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     Jun 19, 2010
Vietnam strengthens firewall
By Martin J Young

HUA HIN, Thailand - Search giant Google has expressed concern over new regulations that will allow the Vietnamese government to block access to websites and monitor the activity of Internet users. The decision, made at the end of April, affects commercial Internet access points in Hanoi city and could include cafes, hotels, restaurants and public transport terminals.

Vietnam is demanding that all retail Internet locations install "Internet Service Retailers Management Software recognized by the authority", by 2011. The move mimics China's attempt last year to force PC vendors to install third-party filtering software (see China adds brick to censors' firewall, Asia Times Online, June 13, 2009).

Google policy analysts have criticized the move by stating that it "is a troubling example of a government threatening free expression online and an open Internet". Human Rights Watch accused the government of "mounting a sophisticated and


sustained attack against online dissent, including detaining and intimidating anti-government bloggers".

The legislation at present applies only to Hanoi, but it is feared that it will soon become commonplace across the rest of the country. The convoluted list of prohibited actions for Hanoi's Internet population is long and includes opposing the government, endangering national security, disrupting the harmony of the people, propagating war, stereotyping, inciting unrest, calling for unlawful demonstrations and gatherings, impairing cultural values and watching pornography.

A cyber-threat targeting Vietnamese Internet users was uncovered in March by Google, which claimed that tens of thousands of users may have become infected with malware designed to spy on them following the downloading of Vietnamese keyboard language software. The government denied any involvement.

Vietnam's communist government is highly intolerant of dissent and has been known to jail bloggers and online activists as well as blocking high profile websites such as Facebook. It is rapidly climbing up a list of Asian countries including China, Thailand, Turkey, Pakistan and Iran that are increasing the censorship of information on the Internet.

The digital entertainment industry got a well-deserved boost this week at the annual Electronic Entertainment Expo (E3) in Los Angeles. The three-day event. which started on Tuesday, showcased the best in computer and video gaming equipment and accessories to trade and industry professionals. All the big names were in attendance including Microsoft, Nintendo, Sony, Intel, Nvidia and a multitude of lesser-known gaming companies.

Unfortunately for thousands of gamers the E3 show was not open to the general public; the Internet however has been awash this week with news and reviews from the event.

Microsoft stole the show with a new system called Kinect, which allows full-body motion capture without the use of a controller. The Xbox 360 booth became the center of attention as people queued to try out the revolutionary console, which enables players to jump about and move to dodge digital distractions on the screen. The latest version of the company's cult game, Halo, was also demonstrated. Microsoft hopes that the action-packed Halo Reach will boost sales of their console.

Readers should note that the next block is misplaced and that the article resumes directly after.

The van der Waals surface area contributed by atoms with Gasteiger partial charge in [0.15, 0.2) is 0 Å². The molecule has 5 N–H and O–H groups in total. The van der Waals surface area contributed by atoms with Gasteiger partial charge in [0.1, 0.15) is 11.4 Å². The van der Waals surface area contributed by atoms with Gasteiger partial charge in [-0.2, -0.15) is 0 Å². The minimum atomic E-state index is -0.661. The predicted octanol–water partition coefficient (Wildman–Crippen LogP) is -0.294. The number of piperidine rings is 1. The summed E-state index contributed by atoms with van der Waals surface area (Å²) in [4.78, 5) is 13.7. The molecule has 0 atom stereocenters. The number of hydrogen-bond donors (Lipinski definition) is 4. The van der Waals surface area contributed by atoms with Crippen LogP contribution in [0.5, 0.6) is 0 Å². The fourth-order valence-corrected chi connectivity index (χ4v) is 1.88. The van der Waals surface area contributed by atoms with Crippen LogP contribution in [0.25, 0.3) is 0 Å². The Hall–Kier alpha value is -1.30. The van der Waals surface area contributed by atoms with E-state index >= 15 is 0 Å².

Sony had a strong focus on 3D, although the majority of 3D games will not be available until next year. The company did showcase its motion controller, called Move, which seemed to be based on Nintendo's popular Wii platform but Sony says its own product has greater precision. Sony ranks third in games console sales with its PlayStation 3 and has a lot of work to do to catch up with Microsoft and Nintendo. The latter showcased a few new games and offered a sneak peak of its 3DS handheld platform, which has two screens, three cameras and motion sensors.

As predicted, Apple and AT&T have made a big mess of the pre-ordering system for the recently announced iPhone4. Not taking any heed of experience in previous product launches, which saw excessive demand overload servers and websites, AT&T, the exclusive carrier for the device, suspended pre-orders this week after its website suffered technical glitches that resulted in the leak of confidential customer information.

While Apple was boasting that it had received 600,000 pre-orders for the new iPhone, its exclusive partner was apologizing for the data leak and website failure. While the pre-order figure sounds impressive, it is unlikely that these are all new customers as many will be coming to the end of their contract with the carrier and looking to cash in on upgrading their old iPhone for the new one.

Yahoo has targeted Asia to expand its mobile services as more people in the region are currently using them. India and Indonesia will be specifically targeted as key markets as their data networks such as 3G are being expanded. Yahoo plans to link up with phone suppliers to boost data usage.

Other potential markets in the region, such as Thailand, are still lagging behind their neighbors for 3G adoption due to government red tape and squabbling over profit sharing.

India has 500 million mobile phone subscribers, with only 15 million using data services, whilst Indonesia has 130 million users with around a quarter of those using smart-phones. Yahoo recently teamed up with India's Alcatel to offer a low-cost smart-phone bundled with Yahoo content for around US$100. Apple offers no such incentives in emerging markets such as India and its iPhone costs around $600 in comparison.

Martin J Young is an Asia Times Online correspondent based in Thailand.

(Copyright 2010 Asia Times Online (Holdings) Ltd. All rights reserved. Please contact us about sales, syndication and republishing.)


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